Key Principle: Start with Scrum

To inform this key principle, learn the basics, daily and weekly process, and roles of Scrum.

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MORE EFFECTIVE TEAMS   The next five chapters—from this chapter, “More Effective Agile Beginnings: Scrum,” through “More Effective Individuals and Interactions”—describe issues related to individuals and how collections of individuals are combined into teams. This chapter describes the most common Agile team structure, Scrum. The other chapters discuss Agile teams in general, Agile team culture, geographically distributed teams, and the individual and interaction skills that support effective Agile work.

MORE EFFECTIVE WORK   If you’re more interested in specific work practices than team dynamics, skip to the chapters beginning with “More Effective Agile Projects” and ending with "More Effective Agile Delivery."

MORE EFFECTIVE ORGANIZATIONS   If you’re more interested in top leadership issues, skip to the chapters beginning with “More Effective Agile Leadership” and ending with “More Effective Agile Adoptions.”

The primary challenge in the software industry for the 35 years I’ve been working in it, and probably longer, has been avoiding “code-and-fix development”—writing code without forethought or planning and then debugging it until it works. This ineffective development mode results in teams spending more than half their effort correcting defects they created earlier (McConnell 2004).

In the 1980s and 1990s, developers would say they were doing structured programming, but many were really doing code-and-fix and missing all the benefits of structured programming. In the 1990s and 2000s, developers would say they were doing object-oriented programming, but many were still doing code-and-fix and suffering the consequences. In the 2000s and 2010s, developers and teams are saying they were doing Agile development, but even with decades of history to warn them, many are still doing code-and-fix. The more things change, the more they stay the same!

A challenge created by Agile development is that it is explicitly short-term-oriented and code-focused, which makes it more difficult to tell whether teams are using Agile development practices effectively or are doing code-and-fix. A wall full of sticky notes doesn’t necessarily mean a team is taking an organized, effective approach to its work. Where Sequential approaches fail in bureaucracy, Agile approaches fail in anarchy.

One part of the mission of more effective Agile is protecting against Agile theater—teams using Agile cosmetics as a cover for code-and-fix.

Scrum is a good place to start.

If you do not already have an Agile implementation—or if you have an Agile implementation that is less effective than you want it to be—I recommend that you begin at the beginning. In Agile, that means Scrum. Scrum is the most prescriptive of the common Agile approaches. It has the largest ecosystem of books, training offerings, and tools. And there’s evidence that it works. David F. Rico’s comprehensive “study of studies” analysis found that the average ROI for Scrum implementations was 580% (Rico, 2009). The State of Scrum 2017–2018 report found that 84% of Agile adoptions included Scrum (Scrum Alliance, 2017).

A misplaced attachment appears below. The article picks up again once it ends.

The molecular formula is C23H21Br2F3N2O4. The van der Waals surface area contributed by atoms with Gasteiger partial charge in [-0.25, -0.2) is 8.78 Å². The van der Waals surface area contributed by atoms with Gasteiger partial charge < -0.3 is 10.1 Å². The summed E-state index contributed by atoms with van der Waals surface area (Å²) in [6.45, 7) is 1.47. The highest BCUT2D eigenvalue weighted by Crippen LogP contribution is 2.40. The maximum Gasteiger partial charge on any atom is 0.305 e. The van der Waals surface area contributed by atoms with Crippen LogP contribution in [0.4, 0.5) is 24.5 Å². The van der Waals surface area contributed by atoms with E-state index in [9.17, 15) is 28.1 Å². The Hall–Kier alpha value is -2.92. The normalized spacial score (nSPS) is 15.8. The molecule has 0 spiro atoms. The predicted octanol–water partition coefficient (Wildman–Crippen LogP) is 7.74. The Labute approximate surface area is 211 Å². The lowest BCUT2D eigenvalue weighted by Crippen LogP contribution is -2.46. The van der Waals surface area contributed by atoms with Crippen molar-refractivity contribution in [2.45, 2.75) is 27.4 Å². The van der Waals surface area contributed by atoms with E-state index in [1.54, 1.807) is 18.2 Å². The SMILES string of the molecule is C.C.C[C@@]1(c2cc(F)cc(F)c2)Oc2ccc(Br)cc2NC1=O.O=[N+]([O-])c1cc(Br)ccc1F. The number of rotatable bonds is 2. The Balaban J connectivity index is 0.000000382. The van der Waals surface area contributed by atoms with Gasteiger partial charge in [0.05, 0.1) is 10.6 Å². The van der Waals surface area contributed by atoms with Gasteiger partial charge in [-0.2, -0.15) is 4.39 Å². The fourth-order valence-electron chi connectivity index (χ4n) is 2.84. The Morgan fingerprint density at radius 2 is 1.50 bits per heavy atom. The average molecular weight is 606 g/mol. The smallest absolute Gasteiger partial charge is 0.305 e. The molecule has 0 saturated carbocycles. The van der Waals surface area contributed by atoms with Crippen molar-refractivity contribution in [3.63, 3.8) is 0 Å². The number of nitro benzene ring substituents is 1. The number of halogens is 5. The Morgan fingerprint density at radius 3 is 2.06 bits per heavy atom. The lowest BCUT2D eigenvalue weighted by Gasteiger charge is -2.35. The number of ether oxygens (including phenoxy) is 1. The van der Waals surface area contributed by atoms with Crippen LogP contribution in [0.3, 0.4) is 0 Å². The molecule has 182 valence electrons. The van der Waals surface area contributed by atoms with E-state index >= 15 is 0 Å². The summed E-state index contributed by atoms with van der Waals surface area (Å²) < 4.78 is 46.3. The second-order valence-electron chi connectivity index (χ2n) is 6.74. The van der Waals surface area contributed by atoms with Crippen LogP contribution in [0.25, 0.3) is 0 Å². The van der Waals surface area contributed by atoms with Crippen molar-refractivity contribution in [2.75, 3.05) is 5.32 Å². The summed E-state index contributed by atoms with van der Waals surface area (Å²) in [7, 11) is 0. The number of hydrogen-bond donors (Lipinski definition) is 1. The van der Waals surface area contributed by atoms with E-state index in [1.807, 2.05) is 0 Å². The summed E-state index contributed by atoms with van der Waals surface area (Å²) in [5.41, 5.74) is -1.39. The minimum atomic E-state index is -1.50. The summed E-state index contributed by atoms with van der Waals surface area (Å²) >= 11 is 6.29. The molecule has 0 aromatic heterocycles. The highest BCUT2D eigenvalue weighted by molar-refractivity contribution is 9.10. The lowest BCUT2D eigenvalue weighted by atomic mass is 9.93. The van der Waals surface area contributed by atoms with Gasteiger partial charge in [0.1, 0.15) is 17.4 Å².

What is Scrum?

Scrum is a lightweight but structured and disciplined workflow management approach for teams. Scrum doesn’t dictate specific technical practices. It defines how the work will flow through a team, and it dictates some specific roles and work-coordination practices that the team will use.

Scrum basics

If you’re familiar with Scrum basics, feel free to skip this section and move on to this chapter’s “Common Failure Modes in Scrum” or, if the failure modes are also familiar, to “Success Factors in Scrum.” The most canonical description of Scrum is normally considered to be The Scrum Guide (Schwaber, 2017). My company’s experience with Scrum mostly matches what’s described in the Guide, so the following description follows the November 2017 version of the Guide, except where noted.

Scrum is often summarized as having events (also known as meetings or ceremonies), roles, and artifacts that are bound together with a set of rules.

Scrum begins, conceptually, with a “product backlog,” which is created by the Product Owner (the person responsible for requirements in Scrum). The product backlog is a set of requirements, requirements-in-progress, features, functions, stories, enhancements, and fixes that the Scrum team might possibly deliver. Rather than providing a complete list of every possible requirement, the product backlog focuses on those requirements that are most important, that are most urgent, and that offer the highest ROI (return on investment).

The Scrum team performs its work in “sprints,” which are time-based iterations of 1–4 weeks. Sprints of 1–3 weeks usually work best. We have found that risks increase with longer sprints and improvement opportunities are more limited. Two-week sprints are by far the most common.

The terminology related to cadences can be a little confusing.

“Sprint” refers to a development iteration, which is nominally on a 1–3-week cadence.

“Deployment” refers to delivery to the user or customer, which can range from hourly in an online environment to yearly or longer for software embedded in hardware devices. Development work can be organized on a 1–3-week cadence regardless of whether deliveries are measured in hours, months, or years.

The meaning of “release” varies across contexts but most often refers to a larger scope of work than a sprint—a longer length of time or a larger collection of cohesive functionality. The figure below summarizes the flow of work on a Scrum project.

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